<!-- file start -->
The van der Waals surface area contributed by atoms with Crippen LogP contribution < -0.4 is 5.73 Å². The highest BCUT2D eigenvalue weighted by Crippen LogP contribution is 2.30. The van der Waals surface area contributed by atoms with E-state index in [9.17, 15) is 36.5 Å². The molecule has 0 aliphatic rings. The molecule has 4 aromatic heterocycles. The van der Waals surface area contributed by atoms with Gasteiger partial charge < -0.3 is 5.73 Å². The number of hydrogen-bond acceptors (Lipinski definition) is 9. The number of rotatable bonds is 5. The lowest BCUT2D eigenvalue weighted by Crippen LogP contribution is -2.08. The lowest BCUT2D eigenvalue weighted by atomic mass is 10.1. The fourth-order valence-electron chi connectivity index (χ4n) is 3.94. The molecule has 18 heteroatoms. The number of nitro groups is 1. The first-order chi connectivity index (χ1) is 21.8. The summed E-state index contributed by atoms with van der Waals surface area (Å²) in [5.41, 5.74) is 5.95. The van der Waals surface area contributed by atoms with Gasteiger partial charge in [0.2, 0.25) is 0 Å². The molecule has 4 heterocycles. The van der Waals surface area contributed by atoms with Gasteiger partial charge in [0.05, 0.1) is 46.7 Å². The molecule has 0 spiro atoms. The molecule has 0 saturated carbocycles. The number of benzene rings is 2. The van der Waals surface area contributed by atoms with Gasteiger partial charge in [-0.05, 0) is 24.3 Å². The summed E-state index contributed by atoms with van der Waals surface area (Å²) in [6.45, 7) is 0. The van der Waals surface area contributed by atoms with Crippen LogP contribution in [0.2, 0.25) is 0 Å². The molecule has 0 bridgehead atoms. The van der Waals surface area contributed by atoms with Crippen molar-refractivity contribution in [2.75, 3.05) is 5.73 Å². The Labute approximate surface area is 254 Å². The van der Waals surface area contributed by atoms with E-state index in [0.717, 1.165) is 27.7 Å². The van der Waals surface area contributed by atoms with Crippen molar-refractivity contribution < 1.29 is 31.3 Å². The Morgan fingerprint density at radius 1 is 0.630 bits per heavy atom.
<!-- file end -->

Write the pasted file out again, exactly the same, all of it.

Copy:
The van der Waals surface area contributed by atoms with Crippen LogP contribution < -0.4 is 5.73 Å². The highest BCUT2D eigenvalue weighted by Crippen LogP contribution is 2.30. The van der Waals surface area contributed by atoms with E-state index in [9.17, 15) is 36.5 Å². The molecule has 0 aliphatic rings. The molecule has 4 aromatic heterocycles. The van der Waals surface area contributed by atoms with Gasteiger partial charge < -0.3 is 5.73 Å². The number of hydrogen-bond acceptors (Lipinski definition) is 9. The number of rotatable bonds is 5. The lowest BCUT2D eigenvalue weighted by Crippen LogP contribution is -2.08. The lowest BCUT2D eigenvalue weighted by atomic mass is 10.1. The fourth-order valence-electron chi connectivity index (χ4n) is 3.94. The molecule has 18 heteroatoms. The number of nitro groups is 1. The first-order chi connectivity index (χ1) is 21.8. The summed E-state index contributed by atoms with van der Waals surface area (Å²) in [5.41, 5.74) is 5.95. The van der Waals surface area contributed by atoms with Gasteiger partial charge in [0.2, 0.25) is 0 Å². The molecule has 4 heterocycles. The van der Waals surface area contributed by atoms with Gasteiger partial charge in [0.05, 0.1) is 46.7 Å². The molecule has 0 spiro atoms. The molecule has 0 saturated carbocycles. The number of benzene rings is 2. The van der Waals surface area contributed by atoms with Gasteiger partial charge in [-0.05, 0) is 24.3 Å². The summed E-state index contributed by atoms with van der Waals surface area (Å²) in [6.45, 7) is 0. The van der Waals surface area contributed by atoms with Crippen LogP contribution in [0.2, 0.25) is 0 Å². The molecule has 0 bridgehead atoms. The van der Waals surface area contributed by atoms with Crippen molar-refractivity contribution in [2.75, 3.05) is 5.73 Å². The Labute approximate surface area is 254 Å². The van der Waals surface area contributed by atoms with E-state index in [0.717, 1.165) is 27.7 Å². The van der Waals surface area contributed by atoms with Crippen molar-refractivity contribution < 1.29 is 31.3 Å². The Morgan fingerprint density at radius 1 is 0.630 bits per heavy atom.